Dame Luz: I love to travel, so if I have the opportunity to travel, I would. Yeah, I love Philly, I’ve been here for seven years. I’m a native New Yorker, and this has given me New York in the nineties, which I’m very nostalgic for.

Raina: Mm-hmm (affirmative).

Dame Luz: Yeah, I won’t be leaving Philly any time soon.

Raina: Did you start DJing in New York?

Dame Luz: No. I started DJing when I moved to Portland, Oregon.

Raina: Okay.

Dame Luz: I mean, I learned how to DJ when I lived in New York, I grew up in the South Bronx, the birthplace of hip hop. DJing as an art form. I learned these things early on, but it wasn’t until I lived on the West Coast that I considered even doing it.

Raina: Mm-hmm (affirmative). Portland is known for being kind of quirky, and weird in their art scene. Did that help shape your practice at all?

Dame Luz: Yeah, no, just my journey as a DJ and event producer has evolved so much since then. Yeah, no, I loved it. I was so … Yeah, I’m sorry. I’m just like, oh my God!

Raina: Yeah, awesome. What ended up bringing you to Philly, then?

Dame Luz: I tried to move back to New York, and after living on the West Coast for almost a decade … I’m giving my age away. It just was a different New York, and the pace was a little too much for me. I got acclimated to a more chill vibe, and an affordable, accessible type of city, at least economically so. Everyone was like, “Oh, you’d really love Philly.” So, I came to visit. Two months, and I just packed and moved to Philly.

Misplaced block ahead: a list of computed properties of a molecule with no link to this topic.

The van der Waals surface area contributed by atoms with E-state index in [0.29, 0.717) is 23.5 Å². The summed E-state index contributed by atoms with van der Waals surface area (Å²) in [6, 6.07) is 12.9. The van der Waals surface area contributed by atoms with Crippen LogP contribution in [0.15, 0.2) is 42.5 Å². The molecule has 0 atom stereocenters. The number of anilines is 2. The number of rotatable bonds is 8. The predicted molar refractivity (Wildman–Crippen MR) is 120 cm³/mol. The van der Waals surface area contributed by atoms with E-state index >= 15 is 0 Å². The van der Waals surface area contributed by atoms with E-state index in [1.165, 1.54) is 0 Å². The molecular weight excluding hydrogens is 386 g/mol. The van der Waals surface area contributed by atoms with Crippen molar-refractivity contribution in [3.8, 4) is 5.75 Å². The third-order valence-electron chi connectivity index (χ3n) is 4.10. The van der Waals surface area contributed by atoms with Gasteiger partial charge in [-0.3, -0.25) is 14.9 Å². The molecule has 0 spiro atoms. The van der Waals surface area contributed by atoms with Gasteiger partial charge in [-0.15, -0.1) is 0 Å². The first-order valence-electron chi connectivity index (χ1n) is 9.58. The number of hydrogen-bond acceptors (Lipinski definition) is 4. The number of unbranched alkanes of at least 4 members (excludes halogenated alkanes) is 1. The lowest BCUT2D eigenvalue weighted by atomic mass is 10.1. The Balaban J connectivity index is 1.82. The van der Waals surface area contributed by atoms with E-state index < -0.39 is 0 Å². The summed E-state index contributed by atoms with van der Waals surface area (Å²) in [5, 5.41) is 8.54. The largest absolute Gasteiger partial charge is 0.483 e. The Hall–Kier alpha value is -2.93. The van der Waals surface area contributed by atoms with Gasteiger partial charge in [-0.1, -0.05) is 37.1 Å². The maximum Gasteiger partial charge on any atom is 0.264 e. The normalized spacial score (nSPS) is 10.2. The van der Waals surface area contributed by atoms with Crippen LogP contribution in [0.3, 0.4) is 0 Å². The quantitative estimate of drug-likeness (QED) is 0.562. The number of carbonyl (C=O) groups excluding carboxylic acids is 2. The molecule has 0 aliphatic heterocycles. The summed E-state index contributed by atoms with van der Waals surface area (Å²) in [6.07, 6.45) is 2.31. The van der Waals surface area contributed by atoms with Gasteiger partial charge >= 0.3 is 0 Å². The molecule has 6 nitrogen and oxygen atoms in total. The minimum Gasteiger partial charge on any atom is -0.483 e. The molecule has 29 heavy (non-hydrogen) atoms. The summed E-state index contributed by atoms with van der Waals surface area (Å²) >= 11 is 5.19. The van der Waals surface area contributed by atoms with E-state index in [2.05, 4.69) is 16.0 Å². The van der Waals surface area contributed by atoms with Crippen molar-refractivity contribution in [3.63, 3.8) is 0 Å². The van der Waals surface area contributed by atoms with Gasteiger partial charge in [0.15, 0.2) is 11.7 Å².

Raina: Oh, wow. Well, that’s a great reputation for us.

Raina: It’s funny, I know Philly is often accused of having that younger sibling syndrome, or second place syndrome to New York, but Philly has its good things about it, which is always great.

Raina: Yeah, so, one of our big questions is just, in general, what are your high brow and low brow inspirations? So, high brow, like whatever high art, whatever you consider to be high art. Low brow can be what you’re watching in Netflix or whatever, like reality TV. Yeah, high brow, low brow inspirations for your work, your practice, as you’re creating?

Dame Luz: I grew up on a lot of John Waters movies.

Raina: Okay.